The drop-in was open every weekday morning at a community space in Bridgend called the Zone. Members could pop in regularly for a coffee and chat, building a sense of community among people with a range of different life experiences.

Some local members became volunteers – taking ownership of the centre by making cakes and serving in the café, helping with the garden, or welcoming new members. Purposeful activity like this makes it easier to build friendships as well as confidence, self-esteem and even employability.

Project workers were on hand to mentor these member volunteers. Peer support was important, too, as members suggested, started and led different support groups. These included ‘Friends and Neighbours’, ‘Crafty and Creative’, art therapy, a veterans group and ‘Warriors’ (a group for people with learning difficulties and their families).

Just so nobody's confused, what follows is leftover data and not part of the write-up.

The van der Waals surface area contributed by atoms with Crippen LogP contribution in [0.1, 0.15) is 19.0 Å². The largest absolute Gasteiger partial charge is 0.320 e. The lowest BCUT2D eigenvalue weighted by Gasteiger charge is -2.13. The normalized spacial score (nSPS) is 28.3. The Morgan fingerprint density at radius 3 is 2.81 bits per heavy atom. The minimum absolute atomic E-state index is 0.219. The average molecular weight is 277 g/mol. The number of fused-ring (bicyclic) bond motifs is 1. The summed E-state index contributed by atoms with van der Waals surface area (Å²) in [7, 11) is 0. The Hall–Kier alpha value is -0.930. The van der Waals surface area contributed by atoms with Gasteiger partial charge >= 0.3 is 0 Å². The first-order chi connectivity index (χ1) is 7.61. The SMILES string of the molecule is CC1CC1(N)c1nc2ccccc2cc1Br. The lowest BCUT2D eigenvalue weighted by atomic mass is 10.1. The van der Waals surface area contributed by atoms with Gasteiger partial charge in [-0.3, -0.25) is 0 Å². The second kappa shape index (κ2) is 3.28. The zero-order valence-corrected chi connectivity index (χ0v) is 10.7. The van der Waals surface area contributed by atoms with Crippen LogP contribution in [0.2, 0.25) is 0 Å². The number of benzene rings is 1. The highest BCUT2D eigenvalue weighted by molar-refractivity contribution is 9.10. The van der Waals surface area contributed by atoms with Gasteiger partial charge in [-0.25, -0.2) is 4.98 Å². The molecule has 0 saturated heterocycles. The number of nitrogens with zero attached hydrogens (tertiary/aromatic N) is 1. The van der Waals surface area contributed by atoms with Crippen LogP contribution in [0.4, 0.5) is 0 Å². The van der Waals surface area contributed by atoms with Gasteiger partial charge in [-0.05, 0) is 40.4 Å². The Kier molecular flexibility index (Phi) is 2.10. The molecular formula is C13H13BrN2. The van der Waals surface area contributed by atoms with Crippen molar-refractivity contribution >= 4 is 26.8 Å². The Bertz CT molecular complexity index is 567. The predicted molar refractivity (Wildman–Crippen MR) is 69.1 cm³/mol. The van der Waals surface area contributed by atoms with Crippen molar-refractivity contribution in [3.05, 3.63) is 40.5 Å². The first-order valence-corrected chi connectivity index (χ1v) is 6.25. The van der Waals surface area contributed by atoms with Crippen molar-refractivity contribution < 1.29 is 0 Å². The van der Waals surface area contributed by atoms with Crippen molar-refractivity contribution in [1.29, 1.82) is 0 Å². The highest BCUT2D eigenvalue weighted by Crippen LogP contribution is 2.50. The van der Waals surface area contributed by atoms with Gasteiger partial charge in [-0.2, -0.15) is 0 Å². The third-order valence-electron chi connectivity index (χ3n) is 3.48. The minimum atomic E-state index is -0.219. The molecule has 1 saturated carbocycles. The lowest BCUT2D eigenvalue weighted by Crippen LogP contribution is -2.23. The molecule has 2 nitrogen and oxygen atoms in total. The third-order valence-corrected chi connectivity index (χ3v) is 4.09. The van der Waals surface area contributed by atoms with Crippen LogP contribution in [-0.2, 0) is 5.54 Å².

Over time, the Zone developed partnerships with the wider community, in particular with Police Community Support Officers (PCSOs) who referred vulnerable people to the drop-in, and did outreach work there.

People support you a lot and you can give support as well. It’s very inclusive, no-one’s looked at for any sort of disability. You’re seen for who you are.


Funded by People's Health Trust using money raised by Health Lottery Wales.